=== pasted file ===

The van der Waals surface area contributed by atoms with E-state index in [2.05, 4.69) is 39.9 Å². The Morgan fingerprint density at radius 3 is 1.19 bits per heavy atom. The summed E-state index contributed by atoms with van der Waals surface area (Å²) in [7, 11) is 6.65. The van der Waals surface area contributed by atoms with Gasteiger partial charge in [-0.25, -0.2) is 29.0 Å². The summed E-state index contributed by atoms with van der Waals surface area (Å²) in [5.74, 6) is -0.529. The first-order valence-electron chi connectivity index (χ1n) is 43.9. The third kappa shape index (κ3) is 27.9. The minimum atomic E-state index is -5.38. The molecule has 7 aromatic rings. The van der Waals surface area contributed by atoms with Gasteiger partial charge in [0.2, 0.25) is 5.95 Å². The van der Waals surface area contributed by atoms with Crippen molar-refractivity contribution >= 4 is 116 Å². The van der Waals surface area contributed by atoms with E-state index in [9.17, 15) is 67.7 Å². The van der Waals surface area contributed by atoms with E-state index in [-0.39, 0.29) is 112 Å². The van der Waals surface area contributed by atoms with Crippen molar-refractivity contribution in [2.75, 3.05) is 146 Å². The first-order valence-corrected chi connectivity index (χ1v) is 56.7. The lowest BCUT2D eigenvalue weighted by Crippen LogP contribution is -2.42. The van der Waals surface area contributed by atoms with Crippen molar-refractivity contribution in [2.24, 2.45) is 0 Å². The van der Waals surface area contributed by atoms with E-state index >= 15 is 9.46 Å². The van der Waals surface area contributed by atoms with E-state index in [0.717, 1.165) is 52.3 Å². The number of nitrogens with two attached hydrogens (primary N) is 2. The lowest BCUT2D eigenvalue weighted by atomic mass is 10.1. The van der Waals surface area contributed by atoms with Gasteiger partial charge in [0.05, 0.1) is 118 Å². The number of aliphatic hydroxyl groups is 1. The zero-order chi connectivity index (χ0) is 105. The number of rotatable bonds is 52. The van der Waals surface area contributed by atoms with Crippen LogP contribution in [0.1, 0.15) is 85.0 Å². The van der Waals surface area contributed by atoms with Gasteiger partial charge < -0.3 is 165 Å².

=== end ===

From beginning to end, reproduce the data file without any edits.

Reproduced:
The van der Waals surface area contributed by atoms with E-state index in [2.05, 4.69) is 39.9 Å². The Morgan fingerprint density at radius 3 is 1.19 bits per heavy atom. The summed E-state index contributed by atoms with van der Waals surface area (Å²) in [7, 11) is 6.65. The van der Waals surface area contributed by atoms with Gasteiger partial charge in [-0.25, -0.2) is 29.0 Å². The summed E-state index contributed by atoms with van der Waals surface area (Å²) in [5.74, 6) is -0.529. The first-order valence-electron chi connectivity index (χ1n) is 43.9. The third kappa shape index (κ3) is 27.9. The minimum atomic E-state index is -5.38. The molecule has 7 aromatic rings. The van der Waals surface area contributed by atoms with Gasteiger partial charge in [0.2, 0.25) is 5.95 Å². The van der Waals surface area contributed by atoms with Crippen molar-refractivity contribution >= 4 is 116 Å². The van der Waals surface area contributed by atoms with E-state index in [9.17, 15) is 67.7 Å². The van der Waals surface area contributed by atoms with E-state index in [-0.39, 0.29) is 112 Å². The van der Waals surface area contributed by atoms with Crippen molar-refractivity contribution in [2.75, 3.05) is 146 Å². The first-order valence-corrected chi connectivity index (χ1v) is 56.7. The lowest BCUT2D eigenvalue weighted by Crippen LogP contribution is -2.42. The van der Waals surface area contributed by atoms with Crippen molar-refractivity contribution in [2.24, 2.45) is 0 Å². The van der Waals surface area contributed by atoms with E-state index >= 15 is 9.46 Å². The van der Waals surface area contributed by atoms with E-state index in [0.717, 1.165) is 52.3 Å². The number of nitrogens with two attached hydrogens (primary N) is 2. The lowest BCUT2D eigenvalue weighted by atomic mass is 10.1. The van der Waals surface area contributed by atoms with Gasteiger partial charge in [0.05, 0.1) is 118 Å². The number of aliphatic hydroxyl groups is 1. The zero-order chi connectivity index (χ0) is 105. The number of rotatable bonds is 52. The van der Waals surface area contributed by atoms with Crippen LogP contribution in [0.1, 0.15) is 85.0 Å². The van der Waals surface area contributed by atoms with Gasteiger partial charge < -0.3 is 165 Å².